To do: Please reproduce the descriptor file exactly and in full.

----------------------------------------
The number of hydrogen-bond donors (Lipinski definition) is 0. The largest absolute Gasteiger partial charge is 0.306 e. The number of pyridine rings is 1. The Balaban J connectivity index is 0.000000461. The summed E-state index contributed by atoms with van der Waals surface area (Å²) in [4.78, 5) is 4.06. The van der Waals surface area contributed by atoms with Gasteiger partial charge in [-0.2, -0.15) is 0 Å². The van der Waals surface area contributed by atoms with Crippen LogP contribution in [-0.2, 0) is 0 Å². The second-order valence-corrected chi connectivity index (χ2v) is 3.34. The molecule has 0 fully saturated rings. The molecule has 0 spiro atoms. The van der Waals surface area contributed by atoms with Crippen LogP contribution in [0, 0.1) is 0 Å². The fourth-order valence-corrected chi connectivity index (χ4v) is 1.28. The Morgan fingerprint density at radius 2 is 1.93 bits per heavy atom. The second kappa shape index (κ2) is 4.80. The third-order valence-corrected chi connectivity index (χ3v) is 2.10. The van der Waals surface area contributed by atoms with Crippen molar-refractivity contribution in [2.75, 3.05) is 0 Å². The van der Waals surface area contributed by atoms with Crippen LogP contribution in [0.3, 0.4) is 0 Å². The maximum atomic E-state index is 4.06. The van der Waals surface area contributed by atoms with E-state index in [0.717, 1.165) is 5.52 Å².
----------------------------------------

The number of hydrogen-bond donors (Lipinski definition) is 0. The largest absolute Gasteiger partial charge is 0.306 e. The number of pyridine rings is 1. The Balaban J connectivity index is 0.000000461. The summed E-state index contributed by atoms with van der Waals surface area (Å²) in [4.78, 5) is 4.06. The van der Waals surface area contributed by atoms with Gasteiger partial charge in [-0.2, -0.15) is 0 Å². The van der Waals surface area contributed by atoms with Crippen LogP contribution in [-0.2, 0) is 0 Å². The second-order valence-corrected chi connectivity index (χ2v) is 3.34. The molecule has 0 fully saturated rings. The molecule has 0 spiro atoms. The van der Waals surface area contributed by atoms with Crippen LogP contribution in [0, 0.1) is 0 Å². The fourth-order valence-corrected chi connectivity index (χ4v) is 1.28. The Morgan fingerprint density at radius 2 is 1.93 bits per heavy atom. The second kappa shape index (κ2) is 4.80. The third-order valence-corrected chi connectivity index (χ3v) is 2.10. The van der Waals surface area contributed by atoms with Crippen molar-refractivity contribution in [2.75, 3.05) is 0 Å². The van der Waals surface area contributed by atoms with Crippen LogP contribution in [0.3, 0.4) is 0 Å². The maximum atomic E-state index is 4.06. The van der Waals surface area contributed by atoms with E-state index in [0.717, 1.165) is 5.52 Å².